"We have found that gene expression patterns in a subset of these resistant cancer cells differ from those associated with the bulk of the epithelial cells in the tumor. These patterns resemble expression patterns more closely associated with cells with a mesenchymal (a form of connective tissue) phenotype (or appearance)," said Dr. Jenny Chang (http://www.bcm.edu/breastcenter/?PMID=10728), medical director of the Sue and Lester Smith Breast Center (http://www.bcm.edu/cancercenter/) at BCM and a professor of medicine. Chang is a senior author of the paper along with Drs. Michael Lewis and Jeffrey M. Rosen, both of BCM and the Dan L. Duncan Cancer Center (http://www.bcm.edu/cancercenter/) as well as the Breast Center.
In a previous paper, the authors showed that after patients received conventional chemotherapy, the remaining tumor contained a higher percentage of tumor-initiating cells, also known as breast cancer stem cells. These remaining tumor-initiating cells were therefore largely resistant to conventional treatments.
They found that gene expression patterns in these chemoresistant cells represented a tumor-initiating gene signature, which was not only more easily detectable in a newly-defined breast cancer subtype called "claudin-low", but also enriched in human breast tumors after they had been treated with anti-cancer drugs that target the signals of hormones, said Chang. They also found that genes associated with the mesenchymal cell phenotype were increased in breast tumors after hormone treatment.
"This study supports a growing body of evidence that there is a particular subpopulation of cells in breast cancer that may be responsible for disease recurrence, resistance to treatment, and perhaps metastasis (cancer spread)," said Chang.
In the future, she said, the group will be looking at ways to use the gene signature they have identified to develop drugs that can combine with conventional therapy to eradicate all populations of cells within tumors.
Others who took part in this research include Chad J. Creighton, Xiaoxian Li, Melissa Landis, Helen Wong, Angel Rodriguez, Jason I. Herschkowitz, Xiamoei Zhang, Anne Pavlick, M. Carolina Gutierrez, and Susan G. Hilsenbeck, all of the Dan L. Duncan Cancer Center at BCM; J. Michael Dixon, Lorna Renshaw, Alexey A. Larionov and Dana Faratian of Western General Hospital in Edinburgh, UK;Veronique M. Neumeister, Ashley Sjohund, David L. Rimm and Xiaping He, all of Yale University School of Medicine in New Haven, CT; Cheng Fan and Charles M. Perou, both of Unversity of North Carolina at Chapel Hill.
Funding for this study came from the Breast Cancer Research Fundation, the Helis Foundation, the National Cancer Institute Breast Cancer Special Program of Research Excellence, the National Cancer Institute, the Breakthrough Research Unit in Edinburgh, Cancer Research UK, the National Institutes of Health, Glaxo Smith Kline and the U.S. Army Medical Research and Materiel Command.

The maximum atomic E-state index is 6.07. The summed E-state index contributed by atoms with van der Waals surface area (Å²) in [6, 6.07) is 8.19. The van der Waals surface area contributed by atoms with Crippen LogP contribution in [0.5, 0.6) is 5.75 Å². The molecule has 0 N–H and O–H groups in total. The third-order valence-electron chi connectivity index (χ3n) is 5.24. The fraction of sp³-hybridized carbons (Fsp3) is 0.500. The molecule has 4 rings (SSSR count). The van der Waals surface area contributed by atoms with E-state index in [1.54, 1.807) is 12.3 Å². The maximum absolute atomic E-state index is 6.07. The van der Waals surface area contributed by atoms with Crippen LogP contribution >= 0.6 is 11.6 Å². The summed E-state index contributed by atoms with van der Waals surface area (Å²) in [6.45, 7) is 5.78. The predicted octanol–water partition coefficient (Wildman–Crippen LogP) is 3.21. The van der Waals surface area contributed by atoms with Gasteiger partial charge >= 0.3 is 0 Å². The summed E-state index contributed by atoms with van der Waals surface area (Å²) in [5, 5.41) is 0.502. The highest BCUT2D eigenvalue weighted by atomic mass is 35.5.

For more information on basic science research at Baylor College of Medicine, please go to www.bcm.edu/fromthelab or www.bcm.edu/news.
Studying mitosis' structure to understand the inside of cancer cells
19.02.2018 | Biophysical Society
Calcium may play a role in the development of Parkinson's disease
19.02.2018 | University of Cambridge
For the first time, a team of researchers at the Max-Planck Institute (MPI) for Polymer Research in Mainz, Germany, has succeeded in making an integrated circuit (IC) from just a monolayer of a semiconducting polymer via a bottom-up, self-assembly approach.
In the self-assembly process, the semiconducting polymer arranges itself into an ordered monolayer in a transistor. The transistors are binary switches used...
Breakthrough provides a new concept of the design of molecular motors, sensors and electricity generators at nanoscale
Researchers from the Institute of Organic Chemistry and Biochemistry of the CAS (IOCB Prague), Institute of Physics of the CAS (IP CAS) and Palacký University...
For photographers and scientists, lenses are lifesavers. They reflect and refract light, making possible the imaging systems that drive discovery through the microscope and preserve history through cameras.
But today's glass-based lenses are bulky and resist miniaturization. Next-generation technologies, such as ultrathin cameras or tiny microscopes, require...
Scientists from the University of Zurich have succeeded for the first time in tracking individual stem cells and their neuronal progeny over months within the intact adult brain. This study sheds light on how new neurons are produced throughout life.
The generation of new nerve cells was once thought to taper off at the end of embryonic development. However, recent research has shown that the adult brain...
Theoretical physicists propose to use negative interference to control heat flow in quantum devices. Study published in Physical Review Letters
Quantum computer parts are sensitive and need to be cooled to very low temperatures. Their tiny size makes them particularly susceptible to a temperature...
15.02.2018 | Event News
13.02.2018 | Event News
12.02.2018 | Event News
19.02.2018 | Information Technology
19.02.2018 | Ecology, The Environment and Conservation
19.02.2018 | Life Sciences